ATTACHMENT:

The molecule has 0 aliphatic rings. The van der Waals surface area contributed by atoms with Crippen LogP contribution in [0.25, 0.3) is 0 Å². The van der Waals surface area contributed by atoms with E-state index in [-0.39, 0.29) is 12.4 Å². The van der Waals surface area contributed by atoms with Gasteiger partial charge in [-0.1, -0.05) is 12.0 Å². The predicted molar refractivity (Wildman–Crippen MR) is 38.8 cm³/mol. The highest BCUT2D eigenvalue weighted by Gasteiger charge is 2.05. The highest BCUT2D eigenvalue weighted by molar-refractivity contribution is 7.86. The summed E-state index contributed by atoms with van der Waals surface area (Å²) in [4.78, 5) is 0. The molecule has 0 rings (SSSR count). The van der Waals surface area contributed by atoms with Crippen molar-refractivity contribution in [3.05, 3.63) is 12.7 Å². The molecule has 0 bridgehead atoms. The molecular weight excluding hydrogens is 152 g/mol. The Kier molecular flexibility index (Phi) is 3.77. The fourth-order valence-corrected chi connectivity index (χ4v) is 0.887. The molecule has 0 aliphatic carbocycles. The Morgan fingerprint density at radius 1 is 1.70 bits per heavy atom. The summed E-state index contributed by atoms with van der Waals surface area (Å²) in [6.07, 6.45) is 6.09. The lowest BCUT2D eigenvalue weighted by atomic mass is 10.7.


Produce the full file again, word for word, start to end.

The molecule has 0 aliphatic rings. The van der Waals surface area contributed by atoms with Crippen LogP contribution in [0.25, 0.3) is 0 Å². The van der Waals surface area contributed by atoms with E-state index in [-0.39, 0.29) is 12.4 Å². The van der Waals surface area contributed by atoms with Gasteiger partial charge in [-0.1, -0.05) is 12.0 Å². The predicted molar refractivity (Wildman–Crippen MR) is 38.8 cm³/mol. The highest BCUT2D eigenvalue weighted by Gasteiger charge is 2.05. The highest BCUT2D eigenvalue weighted by molar-refractivity contribution is 7.86. The summed E-state index contributed by atoms with van der Waals surface area (Å²) in [4.78, 5) is 0. The molecule has 0 rings (SSSR count). The van der Waals surface area contributed by atoms with Crippen molar-refractivity contribution in [3.05, 3.63) is 12.7 Å². The molecule has 0 bridgehead atoms. The molecular weight excluding hydrogens is 152 g/mol. The Kier molecular flexibility index (Phi) is 3.77. The fourth-order valence-corrected chi connectivity index (χ4v) is 0.887. The molecule has 0 aliphatic carbocycles. The Morgan fingerprint density at radius 1 is 1.70 bits per heavy atom. The summed E-state index contributed by atoms with van der Waals surface area (Å²) in [6.07, 6.45) is 6.09. The lowest BCUT2D eigenvalue weighted by atomic mass is 10.7.